However, even then the Blairites still couldnít be sure that Dobson would win. This was the source of the continued rumours that Ken would be vetoed. Millbank had apparently done its sums and calculated that even with a stitched-up electoral college a Livingstone victory was a distinct possibility, such was the level of his support among party members and trade unionists.

In the two weeks or so before Ken was due to go to the dreaded Millbank Tower for interview along with the other aspiring mayoral candidates, there were contradictory messages coming from the Blairite camp as to what would happen. The initial "leaks" were that he was likely to be kept off the shortlist. But then, the weekend before the interview, papers such as the Times were suggesting that Blair would let him stand and that cabinet members were lining up to attack Ken and rally the membership behind Frank Dobson. This was presented as a split between Millbank and Downing Street (who says Blairism is monolithic!).

The main effect of these manoeuvres was to generate sympathy for Ken as a victim of the Millbank machine. Various papers such as the Mail on Sunday and the Evening Standard carried opinion polls suggesting Livingstone was by far the most popular candidate, with around half of Labourís supporters backing him. This led to the withdrawal from the mayoral race of Trevor Phillips, who had been offered the position of Dobsonís deputy (and placed at the head of the top-up list of GLA candidates to ensure his election to the Assembly Ė even though the party members had never actually voted for Phillips to be a candidate!). Glenda Jackson was also put under pressure to stand down in order to allow Frank a clear run as the sole anti-Livingstone candidate (though she defied Millbank and refused to withdraw). But it was still unclear what would occur on Tuesday 15 November when Ken was visiting Millbank to be "interviewed" by the selection panel.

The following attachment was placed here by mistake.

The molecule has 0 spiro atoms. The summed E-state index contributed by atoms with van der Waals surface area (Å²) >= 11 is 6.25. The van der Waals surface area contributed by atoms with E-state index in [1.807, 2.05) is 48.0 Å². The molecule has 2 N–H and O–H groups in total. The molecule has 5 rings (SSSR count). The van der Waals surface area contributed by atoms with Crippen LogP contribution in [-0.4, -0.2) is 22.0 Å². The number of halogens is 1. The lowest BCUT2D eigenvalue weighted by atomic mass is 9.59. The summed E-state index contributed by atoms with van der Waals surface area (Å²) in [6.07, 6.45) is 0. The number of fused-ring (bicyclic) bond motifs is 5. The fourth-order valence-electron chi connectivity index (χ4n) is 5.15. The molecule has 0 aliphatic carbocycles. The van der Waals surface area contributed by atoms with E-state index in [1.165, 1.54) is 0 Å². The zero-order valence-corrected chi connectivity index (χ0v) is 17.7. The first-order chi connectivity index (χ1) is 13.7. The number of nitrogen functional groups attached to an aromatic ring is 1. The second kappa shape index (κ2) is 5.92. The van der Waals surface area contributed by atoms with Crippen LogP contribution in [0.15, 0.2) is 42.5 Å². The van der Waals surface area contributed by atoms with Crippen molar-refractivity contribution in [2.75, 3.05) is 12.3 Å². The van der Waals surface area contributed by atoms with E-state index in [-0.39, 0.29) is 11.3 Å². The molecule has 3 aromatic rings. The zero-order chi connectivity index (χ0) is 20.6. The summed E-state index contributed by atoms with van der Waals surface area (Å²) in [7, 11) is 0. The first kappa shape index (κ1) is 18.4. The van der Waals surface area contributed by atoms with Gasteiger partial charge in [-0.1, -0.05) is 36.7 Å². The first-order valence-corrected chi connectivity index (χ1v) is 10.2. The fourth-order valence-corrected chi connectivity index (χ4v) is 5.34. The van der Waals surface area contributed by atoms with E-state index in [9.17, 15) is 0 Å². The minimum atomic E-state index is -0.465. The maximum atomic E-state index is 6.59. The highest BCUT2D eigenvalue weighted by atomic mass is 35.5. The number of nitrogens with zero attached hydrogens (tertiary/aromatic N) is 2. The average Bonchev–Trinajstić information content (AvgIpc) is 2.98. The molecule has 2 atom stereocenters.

The day of reckoning (or so we thought!)
All the above events should have already demonstrated why socialists should back Livingstone. Not only is he overwhelmingly popular within the working class, but he is also a distinctly anti-Blairite candidate. Although the Labour Party has caused the proponents of New Labour many problems, Livingstoneís mayoral bid is by far the biggest and best-publicised headache so far. It should have been clear by this stage that the progressive nature of the Livingstone campaign was that it contained the real possibility of the Blairites and their political project suffering a damaging defeat.

By the day of Kenís interview, the prevailing view was that he would be allowed onto the shortlist. The campaign against the record of the GLC, with Neil Kinnock and Dobbo himself sending letters about the "loony left" all over the place, was well under way. However, it seems that the aforementioned split within the Blairite camp over what to do about Ken still existed. This could only have been exacerbated by the ICM poll published in the Guardian on the day of the interview. In a story which dominated the front page, the paper reported that "Ken Livingstoneís bid to become the first directly elected mayor of London now seems unstoppable".